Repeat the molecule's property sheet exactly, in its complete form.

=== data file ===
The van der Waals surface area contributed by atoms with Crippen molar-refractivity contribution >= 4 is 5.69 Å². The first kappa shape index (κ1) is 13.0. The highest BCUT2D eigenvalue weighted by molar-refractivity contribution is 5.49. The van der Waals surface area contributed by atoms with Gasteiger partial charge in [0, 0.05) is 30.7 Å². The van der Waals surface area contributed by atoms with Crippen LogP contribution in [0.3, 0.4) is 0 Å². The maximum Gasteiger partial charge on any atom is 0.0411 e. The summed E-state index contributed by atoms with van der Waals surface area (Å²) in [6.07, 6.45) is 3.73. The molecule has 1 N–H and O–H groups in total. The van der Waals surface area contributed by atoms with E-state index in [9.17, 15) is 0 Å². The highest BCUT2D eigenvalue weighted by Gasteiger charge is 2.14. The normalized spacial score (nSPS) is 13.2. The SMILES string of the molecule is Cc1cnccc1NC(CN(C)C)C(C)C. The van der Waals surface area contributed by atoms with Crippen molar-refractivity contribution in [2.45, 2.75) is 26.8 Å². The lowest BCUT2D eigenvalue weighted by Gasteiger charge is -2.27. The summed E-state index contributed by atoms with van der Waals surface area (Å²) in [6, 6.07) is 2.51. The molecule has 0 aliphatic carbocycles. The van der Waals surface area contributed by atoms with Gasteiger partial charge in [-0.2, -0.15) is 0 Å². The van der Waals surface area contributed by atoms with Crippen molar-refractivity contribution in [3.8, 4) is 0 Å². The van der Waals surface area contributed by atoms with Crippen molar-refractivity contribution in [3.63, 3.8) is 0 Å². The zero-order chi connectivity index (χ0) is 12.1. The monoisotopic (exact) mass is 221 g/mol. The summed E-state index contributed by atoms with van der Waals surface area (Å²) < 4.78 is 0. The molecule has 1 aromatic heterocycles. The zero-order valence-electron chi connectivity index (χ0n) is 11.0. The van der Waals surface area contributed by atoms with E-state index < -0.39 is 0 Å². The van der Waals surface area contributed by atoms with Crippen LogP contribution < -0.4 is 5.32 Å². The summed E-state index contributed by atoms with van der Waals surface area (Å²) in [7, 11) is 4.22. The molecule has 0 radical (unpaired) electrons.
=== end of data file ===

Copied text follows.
The van der Waals surface area contributed by atoms with Crippen molar-refractivity contribution >= 4 is 5.69 Å². The first kappa shape index (κ1) is 13.0. The highest BCUT2D eigenvalue weighted by molar-refractivity contribution is 5.49. The van der Waals surface area contributed by atoms with Gasteiger partial charge in [0, 0.05) is 30.7 Å². The van der Waals surface area contributed by atoms with Crippen LogP contribution in [0.3, 0.4) is 0 Å². The maximum Gasteiger partial charge on any atom is 0.0411 e. The summed E-state index contributed by atoms with van der Waals surface area (Å²) in [6.07, 6.45) is 3.73. The molecule has 1 N–H and O–H groups in total. The van der Waals surface area contributed by atoms with E-state index in [9.17, 15) is 0 Å². The highest BCUT2D eigenvalue weighted by Gasteiger charge is 2.14. The normalized spacial score (nSPS) is 13.2. The SMILES string of the molecule is Cc1cnccc1NC(CN(C)C)C(C)C. The van der Waals surface area contributed by atoms with Crippen molar-refractivity contribution in [2.45, 2.75) is 26.8 Å². The lowest BCUT2D eigenvalue weighted by Gasteiger charge is -2.27. The summed E-state index contributed by atoms with van der Waals surface area (Å²) in [6, 6.07) is 2.51. The molecule has 0 aliphatic carbocycles. The van der Waals surface area contributed by atoms with Gasteiger partial charge in [-0.2, -0.15) is 0 Å². The van der Waals surface area contributed by atoms with Crippen molar-refractivity contribution in [3.8, 4) is 0 Å². The van der Waals surface area contributed by atoms with Crippen molar-refractivity contribution in [3.63, 3.8) is 0 Å². The zero-order chi connectivity index (χ0) is 12.1. The monoisotopic (exact) mass is 221 g/mol. The summed E-state index contributed by atoms with van der Waals surface area (Å²) < 4.78 is 0. The molecule has 1 aromatic heterocycles. The zero-order valence-electron chi connectivity index (χ0n) is 11.0. The van der Waals surface area contributed by atoms with E-state index < -0.39 is 0 Å². The van der Waals surface area contributed by atoms with Crippen LogP contribution < -0.4 is 5.32 Å². The summed E-state index contributed by atoms with van der Waals surface area (Å²) in [7, 11) is 4.22. The molecule has 0 radical (unpaired) electrons.